The Scottish Council of Jewish Communities (SCoJeC) released figures this week indicating a huge upswing in anti-Semitic sentiment in Scotland since the start of Operation Protective Edge.
According to the SCoJeC website, in the past week alone, the council has received as many reports of anti-Semitic incidents as in 2013. Incidents include synagogue graffiti, threatening emails and phone calls, and two cases of incitement to break the law.
Community members have relayed to SCoJeC a reluctance to wear Jewish symbols and speak Hebrew on the street. Scottish Jews are limiting contact with non-Jews to “to avoid aggressive attempts to draw them into arguments about the Middle East,” and university students report feeling unsafe on campuses.
The council says community members “are worried and depressed, and unable to sleep. A number of people have said they no longer feel welcome in Scotland and are actively considering moving to Israel; some Israelis who have made their lives in Scotland have said they are afraid to say where they are from.”
The council website lists four examples of what it calls “the disproportionate obsession with Israel in Scottish public life,” which are increasing Scottish Jews’ unease, including the Glasgow municipality’s decision to fly the Palestinian flag on August 5 in solidarity with its twin city, Bethlehem.
In a statement from the Glasgow municipality Monday, Councillor Archie Graham explained the flag raising as “a gesture of humanitarian solidarity with the innocent civilians of Gaza who have suffered disproportionately from the effects of the economic blockade and especially from the recent incursion by the Israeli army.”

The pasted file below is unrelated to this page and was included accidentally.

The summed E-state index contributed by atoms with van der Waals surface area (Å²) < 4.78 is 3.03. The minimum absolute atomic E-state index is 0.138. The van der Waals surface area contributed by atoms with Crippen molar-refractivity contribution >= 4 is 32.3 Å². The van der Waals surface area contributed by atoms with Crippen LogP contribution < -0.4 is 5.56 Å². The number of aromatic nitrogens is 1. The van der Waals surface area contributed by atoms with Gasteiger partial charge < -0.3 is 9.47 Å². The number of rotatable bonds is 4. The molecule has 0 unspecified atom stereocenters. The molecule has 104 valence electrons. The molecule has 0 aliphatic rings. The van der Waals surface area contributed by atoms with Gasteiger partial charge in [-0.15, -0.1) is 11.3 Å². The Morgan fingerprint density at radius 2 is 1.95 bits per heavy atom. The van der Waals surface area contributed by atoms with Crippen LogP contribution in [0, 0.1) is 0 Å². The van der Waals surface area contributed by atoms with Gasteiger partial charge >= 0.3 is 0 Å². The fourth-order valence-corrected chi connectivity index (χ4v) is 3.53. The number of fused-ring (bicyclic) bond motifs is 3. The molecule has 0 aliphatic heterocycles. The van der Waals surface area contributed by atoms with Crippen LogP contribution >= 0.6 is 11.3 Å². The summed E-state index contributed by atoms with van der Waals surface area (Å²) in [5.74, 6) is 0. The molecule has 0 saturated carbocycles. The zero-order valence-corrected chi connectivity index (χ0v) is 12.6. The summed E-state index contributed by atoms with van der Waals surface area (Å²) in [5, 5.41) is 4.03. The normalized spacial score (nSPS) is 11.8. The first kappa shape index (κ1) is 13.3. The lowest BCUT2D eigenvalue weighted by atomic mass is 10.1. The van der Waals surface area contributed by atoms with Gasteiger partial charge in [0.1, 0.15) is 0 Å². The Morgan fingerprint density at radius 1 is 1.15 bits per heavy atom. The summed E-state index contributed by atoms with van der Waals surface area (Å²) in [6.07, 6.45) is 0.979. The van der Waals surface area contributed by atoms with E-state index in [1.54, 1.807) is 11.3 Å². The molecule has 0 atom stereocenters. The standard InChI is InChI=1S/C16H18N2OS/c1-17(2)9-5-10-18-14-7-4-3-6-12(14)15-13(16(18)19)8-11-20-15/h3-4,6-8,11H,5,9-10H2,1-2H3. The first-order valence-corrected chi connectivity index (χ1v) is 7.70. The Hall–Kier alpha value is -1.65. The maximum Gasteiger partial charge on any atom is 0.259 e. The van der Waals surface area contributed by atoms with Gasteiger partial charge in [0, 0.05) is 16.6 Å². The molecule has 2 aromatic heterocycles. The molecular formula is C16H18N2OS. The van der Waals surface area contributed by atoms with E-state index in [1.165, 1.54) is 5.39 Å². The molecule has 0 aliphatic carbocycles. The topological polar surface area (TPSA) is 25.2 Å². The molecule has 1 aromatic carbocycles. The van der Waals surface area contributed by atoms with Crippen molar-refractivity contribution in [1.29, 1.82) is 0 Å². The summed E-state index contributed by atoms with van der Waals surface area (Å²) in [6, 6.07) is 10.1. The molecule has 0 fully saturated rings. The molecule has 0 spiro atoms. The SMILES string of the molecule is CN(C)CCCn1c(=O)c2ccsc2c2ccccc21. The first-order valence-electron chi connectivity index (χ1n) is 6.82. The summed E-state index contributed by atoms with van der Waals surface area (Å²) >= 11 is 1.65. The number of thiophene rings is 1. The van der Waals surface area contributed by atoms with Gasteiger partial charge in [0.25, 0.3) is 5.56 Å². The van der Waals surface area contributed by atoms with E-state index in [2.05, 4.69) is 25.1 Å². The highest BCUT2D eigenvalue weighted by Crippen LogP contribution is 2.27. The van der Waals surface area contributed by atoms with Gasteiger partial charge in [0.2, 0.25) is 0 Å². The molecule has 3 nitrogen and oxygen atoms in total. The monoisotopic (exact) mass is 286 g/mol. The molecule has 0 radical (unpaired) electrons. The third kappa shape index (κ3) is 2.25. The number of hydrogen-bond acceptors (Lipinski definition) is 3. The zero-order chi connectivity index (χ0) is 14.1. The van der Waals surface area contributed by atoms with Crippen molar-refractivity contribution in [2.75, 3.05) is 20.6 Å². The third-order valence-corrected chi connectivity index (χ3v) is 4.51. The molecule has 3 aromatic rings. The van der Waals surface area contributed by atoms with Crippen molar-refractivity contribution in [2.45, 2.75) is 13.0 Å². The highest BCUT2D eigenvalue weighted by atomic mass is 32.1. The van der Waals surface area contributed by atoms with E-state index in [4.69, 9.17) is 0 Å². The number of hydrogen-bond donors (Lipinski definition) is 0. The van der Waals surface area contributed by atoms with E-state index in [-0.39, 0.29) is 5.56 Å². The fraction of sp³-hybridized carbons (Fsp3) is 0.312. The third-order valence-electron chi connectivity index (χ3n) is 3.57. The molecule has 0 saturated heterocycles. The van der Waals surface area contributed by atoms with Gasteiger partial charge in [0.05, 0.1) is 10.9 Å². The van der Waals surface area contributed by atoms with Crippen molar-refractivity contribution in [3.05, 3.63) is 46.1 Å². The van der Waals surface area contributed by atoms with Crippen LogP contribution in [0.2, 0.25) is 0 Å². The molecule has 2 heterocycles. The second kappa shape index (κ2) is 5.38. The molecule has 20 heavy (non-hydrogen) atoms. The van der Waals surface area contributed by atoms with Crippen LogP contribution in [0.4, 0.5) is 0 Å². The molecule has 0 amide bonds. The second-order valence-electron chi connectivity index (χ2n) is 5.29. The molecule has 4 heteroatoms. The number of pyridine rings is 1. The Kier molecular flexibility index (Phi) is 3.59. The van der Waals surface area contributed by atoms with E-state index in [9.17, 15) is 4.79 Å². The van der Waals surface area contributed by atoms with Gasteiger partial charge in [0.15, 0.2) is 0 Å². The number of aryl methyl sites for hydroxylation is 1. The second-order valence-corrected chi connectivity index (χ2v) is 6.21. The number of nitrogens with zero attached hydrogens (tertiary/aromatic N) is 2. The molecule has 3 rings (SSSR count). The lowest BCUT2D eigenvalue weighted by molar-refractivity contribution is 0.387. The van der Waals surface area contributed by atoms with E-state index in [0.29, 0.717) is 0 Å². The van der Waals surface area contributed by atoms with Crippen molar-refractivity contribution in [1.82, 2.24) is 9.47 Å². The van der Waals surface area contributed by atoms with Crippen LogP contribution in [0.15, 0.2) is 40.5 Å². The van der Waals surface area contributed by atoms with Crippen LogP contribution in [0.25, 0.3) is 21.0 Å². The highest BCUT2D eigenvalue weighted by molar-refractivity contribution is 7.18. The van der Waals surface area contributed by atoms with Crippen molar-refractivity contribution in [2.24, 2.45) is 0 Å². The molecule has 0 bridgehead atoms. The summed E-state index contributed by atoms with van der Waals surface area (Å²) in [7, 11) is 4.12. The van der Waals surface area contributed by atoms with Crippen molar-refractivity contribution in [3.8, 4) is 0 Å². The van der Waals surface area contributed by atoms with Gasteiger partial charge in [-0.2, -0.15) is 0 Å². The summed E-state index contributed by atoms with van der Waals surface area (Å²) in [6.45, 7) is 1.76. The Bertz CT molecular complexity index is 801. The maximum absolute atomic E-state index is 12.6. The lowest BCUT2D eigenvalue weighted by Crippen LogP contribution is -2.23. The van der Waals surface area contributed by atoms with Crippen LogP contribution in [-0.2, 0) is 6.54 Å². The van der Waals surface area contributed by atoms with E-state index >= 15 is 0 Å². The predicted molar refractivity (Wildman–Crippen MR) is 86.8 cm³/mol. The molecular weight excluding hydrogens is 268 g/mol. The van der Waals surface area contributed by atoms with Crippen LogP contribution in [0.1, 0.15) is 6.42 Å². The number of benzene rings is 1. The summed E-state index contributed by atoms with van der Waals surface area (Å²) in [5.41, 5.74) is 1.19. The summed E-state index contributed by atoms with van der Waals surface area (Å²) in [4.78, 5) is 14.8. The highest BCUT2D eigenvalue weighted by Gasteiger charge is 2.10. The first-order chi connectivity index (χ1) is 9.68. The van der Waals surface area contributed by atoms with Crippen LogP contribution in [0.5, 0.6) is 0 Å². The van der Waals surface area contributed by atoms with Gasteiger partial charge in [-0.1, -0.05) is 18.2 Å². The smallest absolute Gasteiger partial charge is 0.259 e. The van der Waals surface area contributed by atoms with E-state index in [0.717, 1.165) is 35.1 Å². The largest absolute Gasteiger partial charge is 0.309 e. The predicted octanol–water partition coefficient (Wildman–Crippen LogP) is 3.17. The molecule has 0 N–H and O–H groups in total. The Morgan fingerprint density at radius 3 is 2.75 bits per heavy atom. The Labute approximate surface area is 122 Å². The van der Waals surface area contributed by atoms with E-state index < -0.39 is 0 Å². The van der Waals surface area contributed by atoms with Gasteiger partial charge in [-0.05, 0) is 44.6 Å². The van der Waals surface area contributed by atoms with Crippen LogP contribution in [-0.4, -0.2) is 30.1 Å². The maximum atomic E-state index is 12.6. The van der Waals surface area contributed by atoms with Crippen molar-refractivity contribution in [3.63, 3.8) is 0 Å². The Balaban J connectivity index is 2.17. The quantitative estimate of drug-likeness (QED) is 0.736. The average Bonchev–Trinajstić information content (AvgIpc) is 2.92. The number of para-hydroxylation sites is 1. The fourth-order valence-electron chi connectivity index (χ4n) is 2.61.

In the run-up to the Glasgow flag raising, pro-Palestinian activist Yvonne Ridley published a tweet calling for a “Zionist-free Scotland.” Members of the Jewish community have reported Ridley to the police for this tweet, as well as for a blog she wrote discussing Israel’s genocidal intentions in Gaza.
Other examples include: Of the 260 members’ motions relating to foreign nations since the 2011 Scottish Parliamentary elections, 50 involved Israel. In second place is Malawi with 14 motions, and tied for third are Syria, South Africa, and Iraq with 12.
Additionally, since July 9, there have been eight Scottish government statements about Gaza. “By comparison, there have been just 4 Scottish Governments statement about Syria since January 2013,” states the council.
As a final example, the council writes that since July 16 there have been three Scottish Human Rights Commission statements about the conflict in Gaza, bringing its statements relating to Israel to six — out of only seven statements about countries outside of the UK since the establishment of the commission in 2008.